Tuesday, February 28, 2012



This writer has been moved to make this contribution to the Inquiry because ofthe plethora of media reports on certain practices allegedly carried out by governments and staff of hospitals and institutions relating to the adoption of babies some fifty to sixty years ago.

As a former trainee nurse and midwife during the early part ofthat period. I feel it incumbent upon me to correct some ofthe misconceptions which have arisen and to take issue with the many gross misstatements of fact which seem to be accepted by the Committee as absolute truths.

One such is that these natural mothers were 'forced' into placing their children for adoption. What exactly is meant by the term 'forced? From my experience, nothing could be further from the truth.
Yes, there was pressure, mainly from parents or other family members of the pregnant woman but I certainly did not see any evidence ofa mother being physically forced into giving up her child as is alleged so emotively by some ofthe witnesses. There was no gun held at their heads or threats of violence. Rather the opposite.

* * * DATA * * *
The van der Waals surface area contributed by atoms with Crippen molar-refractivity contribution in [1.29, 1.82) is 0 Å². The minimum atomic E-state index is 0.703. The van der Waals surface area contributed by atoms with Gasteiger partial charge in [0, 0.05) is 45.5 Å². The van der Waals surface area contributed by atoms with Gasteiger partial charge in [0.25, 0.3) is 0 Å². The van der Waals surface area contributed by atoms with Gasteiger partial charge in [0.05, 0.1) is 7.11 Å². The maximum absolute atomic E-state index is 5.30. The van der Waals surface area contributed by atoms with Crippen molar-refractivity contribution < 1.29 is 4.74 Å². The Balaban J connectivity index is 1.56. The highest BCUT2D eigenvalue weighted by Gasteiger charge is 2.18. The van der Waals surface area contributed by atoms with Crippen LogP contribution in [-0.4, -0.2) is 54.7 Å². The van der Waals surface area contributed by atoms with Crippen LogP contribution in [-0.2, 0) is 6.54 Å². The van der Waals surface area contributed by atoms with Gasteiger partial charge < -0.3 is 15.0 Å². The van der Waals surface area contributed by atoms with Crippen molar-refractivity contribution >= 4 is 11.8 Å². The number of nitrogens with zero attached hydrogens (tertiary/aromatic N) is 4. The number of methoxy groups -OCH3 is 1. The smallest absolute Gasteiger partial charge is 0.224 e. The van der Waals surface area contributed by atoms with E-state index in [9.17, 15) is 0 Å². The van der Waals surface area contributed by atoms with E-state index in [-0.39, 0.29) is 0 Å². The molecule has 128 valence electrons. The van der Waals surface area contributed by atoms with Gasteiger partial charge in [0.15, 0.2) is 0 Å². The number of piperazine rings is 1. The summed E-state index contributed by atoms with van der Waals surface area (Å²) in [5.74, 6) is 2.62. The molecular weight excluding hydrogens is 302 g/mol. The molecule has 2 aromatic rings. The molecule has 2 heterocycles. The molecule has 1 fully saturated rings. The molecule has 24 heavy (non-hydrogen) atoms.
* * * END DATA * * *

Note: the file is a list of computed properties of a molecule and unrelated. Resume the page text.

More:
Many of the mothers with whom I came into contact could not wait to have the whole "experience" over and banished from their mind. At the time, many pretended their time in hospital did not happen, and that it was all a bad dream. I remember vividly one young girl who had come from interstate and spent some time in the hospital before delivery. Many months after the birth, I saw her standing at a bus stop. Pleased to see her I approached to inquire after her health and wellbeing but, on recognising me, she abruptly turned on her heel and walked away. 1 was rather disappointed as we had become quite friendly but then I realised that I was part of her past and she did not want to be reminded of that. I don't doubt there were mothers who wanted to keep their babies but no-one ever expressed so to me.